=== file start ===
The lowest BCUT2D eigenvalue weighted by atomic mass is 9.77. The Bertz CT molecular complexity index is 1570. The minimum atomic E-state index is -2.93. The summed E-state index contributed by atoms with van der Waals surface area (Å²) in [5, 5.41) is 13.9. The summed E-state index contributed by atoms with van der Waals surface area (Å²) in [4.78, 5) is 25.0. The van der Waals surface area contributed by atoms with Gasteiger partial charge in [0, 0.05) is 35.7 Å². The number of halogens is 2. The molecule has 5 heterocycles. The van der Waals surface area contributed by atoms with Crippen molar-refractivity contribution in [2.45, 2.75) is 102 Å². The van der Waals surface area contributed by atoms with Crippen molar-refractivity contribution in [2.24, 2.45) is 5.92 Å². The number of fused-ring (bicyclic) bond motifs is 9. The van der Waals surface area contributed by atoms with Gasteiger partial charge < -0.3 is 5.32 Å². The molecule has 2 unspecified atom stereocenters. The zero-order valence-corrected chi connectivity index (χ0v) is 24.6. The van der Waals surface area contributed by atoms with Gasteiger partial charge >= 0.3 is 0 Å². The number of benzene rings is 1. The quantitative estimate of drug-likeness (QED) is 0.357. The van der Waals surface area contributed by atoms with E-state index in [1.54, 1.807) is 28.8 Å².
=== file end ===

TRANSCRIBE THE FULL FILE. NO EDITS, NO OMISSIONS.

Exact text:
The lowest BCUT2D eigenvalue weighted by atomic mass is 9.77. The Bertz CT molecular complexity index is 1570. The minimum atomic E-state index is -2.93. The summed E-state index contributed by atoms with van der Waals surface area (Å²) in [5, 5.41) is 13.9. The summed E-state index contributed by atoms with van der Waals surface area (Å²) in [4.78, 5) is 25.0. The van der Waals surface area contributed by atoms with Gasteiger partial charge in [0, 0.05) is 35.7 Å². The number of halogens is 2. The molecule has 5 heterocycles. The van der Waals surface area contributed by atoms with Crippen molar-refractivity contribution in [2.45, 2.75) is 102 Å². The van der Waals surface area contributed by atoms with Crippen molar-refractivity contribution in [2.24, 2.45) is 5.92 Å². The number of fused-ring (bicyclic) bond motifs is 9. The van der Waals surface area contributed by atoms with Gasteiger partial charge < -0.3 is 5.32 Å². The molecule has 2 unspecified atom stereocenters. The zero-order valence-corrected chi connectivity index (χ0v) is 24.6. The van der Waals surface area contributed by atoms with Gasteiger partial charge >= 0.3 is 0 Å². The number of benzene rings is 1. The quantitative estimate of drug-likeness (QED) is 0.357. The van der Waals surface area contributed by atoms with E-state index in [1.54, 1.807) is 28.8 Å².